You Only Live Twice, released in 1967, marks a few firsts in the Bond franchise. First Bond not written by screenwriter Richard Maibaum. First Bond directed by Lewis Gilbert, who would return later for two Roger Moore entries. First Bond where we finally see SPECTRE head Blofeld. First Bond film not to be released after only a year – 007 fans had to wait an entire year and a half for this entry.
It also marked what audiences believed would be an extremely substantial last. During filming, Sean Connery announced that his fifth 007 appearance would be his swan song. Of course, this piqued the interest of filmgoers who wished to see his last 007 performance. Not that You Only Live Twice needed the extra attention. After Goldfinger and Thunderball‘s massive grosses, audiences were more than ready for the next outing.
You Only Live Twice has quite the straightforward premise: SPECTRE steals spacecraft from the U.S. and U.S.S.R. in order make them both believe they’re messing with each other in hopes of starting a global war. This is all, of course, the brain child of Ernst Stavro Blofeld, who we see for the very first time here in full. He’s played by Donald Pleasance, who many of you may know for his later role as the psychiatrist tracking down Michael Myers in Halloween series. Much like with the original villain Dr. No, we don’t actually see Blofeld until quite late in the film. Unlike Dr. No, the character of Blofeld will appear in more than one 007 entry.
The opening sequence shows the American spacecraft hijacking and then moves on to 007 getting killed. What???? Well, we think (not really) that’s what happened until after the opening credits, but it turns out Bond was just faking his death so he could be sent on his mission to Japan without SPECTRE following his every move.
Nearly the entire picture is set in Japan and we get a taste of Japanese culture, 007 style. There’s sumo wrestlers. There’s a school of ninjas that Bond has at his disposal. We even get the appearance of Bond having to go undercover, which means he must looks more Japanese. Of course, this seems to consist only of Bond’s hair being dyed just slightly darker.
Bond’s gadgets this time around include a tricked out helicopter and a cigarette that kills you right away.
It’s hard to watch You Only Live Twice today without chuckling at its clear influence of another British super spy, Mr. Austin Powers. Even more than From Russia with Love, this may be the film that influenced Mike Myers the most. When we do finally see Blofeld, his uniform is the one that inspired Dr. Evil’s and the two share a striking resemblance to one another. Blofeld’s lair happens to be a hollowed out volcano.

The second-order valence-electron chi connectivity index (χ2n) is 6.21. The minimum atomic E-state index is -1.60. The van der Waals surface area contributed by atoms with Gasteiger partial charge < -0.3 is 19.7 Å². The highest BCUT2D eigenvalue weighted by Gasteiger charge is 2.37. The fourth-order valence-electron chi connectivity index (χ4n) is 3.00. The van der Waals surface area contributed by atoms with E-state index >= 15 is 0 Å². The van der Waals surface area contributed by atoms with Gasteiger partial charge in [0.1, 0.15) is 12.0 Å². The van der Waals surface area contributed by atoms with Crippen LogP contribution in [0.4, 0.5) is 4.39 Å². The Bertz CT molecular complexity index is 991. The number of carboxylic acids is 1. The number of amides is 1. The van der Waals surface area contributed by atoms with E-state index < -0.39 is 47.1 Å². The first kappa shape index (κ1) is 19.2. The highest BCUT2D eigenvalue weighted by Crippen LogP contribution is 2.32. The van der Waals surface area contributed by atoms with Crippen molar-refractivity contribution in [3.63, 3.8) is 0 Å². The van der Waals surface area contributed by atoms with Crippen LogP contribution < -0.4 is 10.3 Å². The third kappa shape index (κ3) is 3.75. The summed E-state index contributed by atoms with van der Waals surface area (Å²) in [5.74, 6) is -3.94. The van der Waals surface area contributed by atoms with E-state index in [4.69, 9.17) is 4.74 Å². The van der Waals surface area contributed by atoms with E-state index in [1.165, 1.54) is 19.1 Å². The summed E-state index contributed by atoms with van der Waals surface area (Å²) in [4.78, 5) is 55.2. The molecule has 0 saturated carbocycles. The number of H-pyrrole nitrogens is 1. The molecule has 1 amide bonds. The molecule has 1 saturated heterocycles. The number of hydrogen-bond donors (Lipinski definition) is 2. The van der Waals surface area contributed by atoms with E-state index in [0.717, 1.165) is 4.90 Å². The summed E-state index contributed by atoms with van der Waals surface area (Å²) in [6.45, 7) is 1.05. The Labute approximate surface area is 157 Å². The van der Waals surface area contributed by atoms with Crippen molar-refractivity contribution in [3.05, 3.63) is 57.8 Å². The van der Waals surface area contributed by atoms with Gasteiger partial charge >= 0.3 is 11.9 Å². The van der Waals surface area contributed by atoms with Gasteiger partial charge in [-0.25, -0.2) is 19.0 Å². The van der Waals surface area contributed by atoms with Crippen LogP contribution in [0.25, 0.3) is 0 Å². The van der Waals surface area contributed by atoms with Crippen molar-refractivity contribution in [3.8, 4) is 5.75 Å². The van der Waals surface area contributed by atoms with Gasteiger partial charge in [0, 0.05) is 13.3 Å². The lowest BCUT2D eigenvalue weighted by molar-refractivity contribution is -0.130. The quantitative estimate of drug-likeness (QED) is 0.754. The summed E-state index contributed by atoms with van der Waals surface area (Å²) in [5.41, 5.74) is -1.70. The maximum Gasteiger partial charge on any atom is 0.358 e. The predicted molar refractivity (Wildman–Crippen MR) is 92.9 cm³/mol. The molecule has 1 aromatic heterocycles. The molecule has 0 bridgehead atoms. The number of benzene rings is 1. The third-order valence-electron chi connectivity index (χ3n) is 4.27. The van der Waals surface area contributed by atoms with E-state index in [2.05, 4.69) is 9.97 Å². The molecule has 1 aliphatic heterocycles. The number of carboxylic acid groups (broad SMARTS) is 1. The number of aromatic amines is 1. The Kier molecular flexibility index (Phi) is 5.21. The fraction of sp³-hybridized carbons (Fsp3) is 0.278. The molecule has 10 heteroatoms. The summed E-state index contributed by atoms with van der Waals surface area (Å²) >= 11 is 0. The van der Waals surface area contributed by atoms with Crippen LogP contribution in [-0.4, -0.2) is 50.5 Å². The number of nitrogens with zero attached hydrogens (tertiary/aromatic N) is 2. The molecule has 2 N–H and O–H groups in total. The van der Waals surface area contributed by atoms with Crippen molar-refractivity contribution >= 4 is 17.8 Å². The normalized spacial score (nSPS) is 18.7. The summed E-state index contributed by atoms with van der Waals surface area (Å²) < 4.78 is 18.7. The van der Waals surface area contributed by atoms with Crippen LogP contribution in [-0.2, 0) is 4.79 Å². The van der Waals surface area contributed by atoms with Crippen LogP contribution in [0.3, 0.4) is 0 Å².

Speaking of the hollowed out volcano, my previous posts haven’t done enough justice to Ken Adam’s work as production designer on the Bond films. You may not think of set design immediately when thinking of 007, but the work of Adam has inspired film for 50 years. His sets are amazing, from Fort Knox in Goldfinger to the volcano lair here. Adam would also work with Kubrick in Dr. Strangelove and Barry Lyndon. The guy is a master and he excelled at the great details of making Bond sets look immaculate. The final showdown at the volcano site shows his fine work.
You Only Live Twice is unique because there’s two main Bond girls. For the first half, it’s Aki, a Japanese agent played by Akiko Wakabayashi. She meets a rather unfortunate end when some poison meant for Bond ends up in her mouth instead of 007’s. For the second half, we have Kissy, played by Mie Hama who must act as 007’s wife as part of his cover. The character of Kissy is unique because she manages to actually turn down Bond’s sexual advances, something we don’t see too often. It doesn’t last long though.
Bond fans may remember one particular bit of trivia about this picture: the screenplay is by Roald Dahl! Yes, that Roald Dahl. The children’s author who wrote Charlie and the Chocolate Factory, James and the Giant Peach, and many other classic books.
The theme song “You Only Live Twice” performed by Nancy Sinatra is a very solid one. I must confess that every time I hear it now, though, I think of the Robbie Williams tune “Millenium”, which samples it.
You Only Live Twice is definitely a bit sillier than the previous entries, though isn’t anywhere near as ridiculous as some of the Roger Moore entries would get. It’s also a whole lot of fun and puts to great use the Japanese locales. It had roughly the same budget as Thunderball and the action sequences are highly entertaining, though not quite as astonishing of what we saw in Thunderball.
The picture is certainly an influential Bond flick, even if it’s main influence might have been on the Austin Powers series. It did great business at the box office, though not quite Thunderball numbers. Earning $43 million in the United States (lower than its two predecessors), it placed seventh in 1967’s top grossers. While Connery would claim this would be his finale, it wouldn’t quite turn out that way after all. However, the next Bond adventure would introduce us to the second 007. More on that very soon.
Here are the facts:
Film: You Only Live Twice
U.S. Release Date: June 12, 1967
Director: Lewis Gilbert
Screenplay: Roald Dahl
Bond: Sean Connery
Main Villain: Ernst Stavro Blofeld (Donald Pleasance)
Main Bond Girl (s): Aki (Akiko Wakabayashi) and Kissy (Mie Hama)
Theme Song: “You Only Live Twice” – performed by Nancy Sinatra
Budget: $9.5 million
Worldwide Box Office: $111.6 million
My James Bond blog series will return in “The 007 Files: On Her Majesty’s Secret Service”